What We Do

Malicious Poisoning

Malicious poisoning, or poisoning an animal on purpose, is usually done by lacing an object that an animal would usually want to eat or play with a toxic substance. 

In some cases, animals have been poisoned by a neighbour or an individual who lives near an area that dogs frequent such as a park, because they are annoyed by the animals.

Here are some tips from the American Society for the Prevention of Cruelty to Animals on how to prevent malicious poisoning:

1.     Be a good neighbour! Please don’t allow your pets to have access to your neighbours’ gardens and bins. If your dog is an incessant barker and/or howls and whines while you are away, you may want to work with an animal behaviourist or dog trainer to solve the problem. Should your neighbours have concerns, try to address them in a positive, constructive manner to avoid serious conflicts.

2.     Is your pet allowed outdoors in your fenced-in or otherwise secure area? It’s smart to do routine checks of this enclosed area.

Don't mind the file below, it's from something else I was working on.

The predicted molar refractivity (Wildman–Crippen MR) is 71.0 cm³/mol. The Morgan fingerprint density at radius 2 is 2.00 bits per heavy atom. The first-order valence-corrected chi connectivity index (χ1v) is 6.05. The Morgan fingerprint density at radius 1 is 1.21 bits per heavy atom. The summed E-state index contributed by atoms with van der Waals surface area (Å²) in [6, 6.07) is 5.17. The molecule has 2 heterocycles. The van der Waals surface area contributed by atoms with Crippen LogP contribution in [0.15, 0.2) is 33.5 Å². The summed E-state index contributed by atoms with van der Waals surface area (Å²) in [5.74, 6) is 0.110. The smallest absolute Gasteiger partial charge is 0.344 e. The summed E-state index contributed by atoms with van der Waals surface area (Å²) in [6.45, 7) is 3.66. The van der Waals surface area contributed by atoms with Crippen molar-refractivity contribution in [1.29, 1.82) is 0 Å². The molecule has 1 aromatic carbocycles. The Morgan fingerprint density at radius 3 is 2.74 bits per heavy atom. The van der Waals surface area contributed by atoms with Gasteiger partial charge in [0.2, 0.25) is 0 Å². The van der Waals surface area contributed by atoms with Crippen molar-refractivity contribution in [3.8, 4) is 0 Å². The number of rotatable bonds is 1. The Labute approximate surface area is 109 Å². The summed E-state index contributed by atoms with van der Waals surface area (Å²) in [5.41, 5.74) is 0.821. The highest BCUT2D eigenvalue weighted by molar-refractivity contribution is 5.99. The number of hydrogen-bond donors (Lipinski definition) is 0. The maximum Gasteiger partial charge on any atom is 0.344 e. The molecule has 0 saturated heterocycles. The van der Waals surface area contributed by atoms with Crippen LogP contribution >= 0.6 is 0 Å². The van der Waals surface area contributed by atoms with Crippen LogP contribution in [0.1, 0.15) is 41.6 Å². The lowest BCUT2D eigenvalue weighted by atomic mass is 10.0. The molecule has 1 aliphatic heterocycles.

3.     Be sure to remove unfamiliar or questionable items from the enclosure.


4.     Supervise your pets when they are outdoors whenever possible. Do not allow your pets to spend significant amounts of time unsupervised outdoors.

5.     Develop relationships with neighbours who have pets. You can join forces to create a neighbourhood watch for the companion animals in the area. Be alert for anything out of the ordinary!

6.     Provide a safe, confined area with a secure gate when pets are left alone outdoors.

7.     Keep a watchful eye on your pets if you let them roam free. Animals that are allowed to roam simply have more opportunities to get into potentially poisonous substances.   Remember if you pet eats a dead animal like a mouse or rat that died from poison they can become sick as well.  We advise that you don't let your pets roam where you can't see them.

8.     Teach your pet not to accept food or treats from strangers, this is a hard one we know but it is important.

9.     Report any suspicious behaviour to local authorities. Remember, animal cruelty is a crime!

 

 

 

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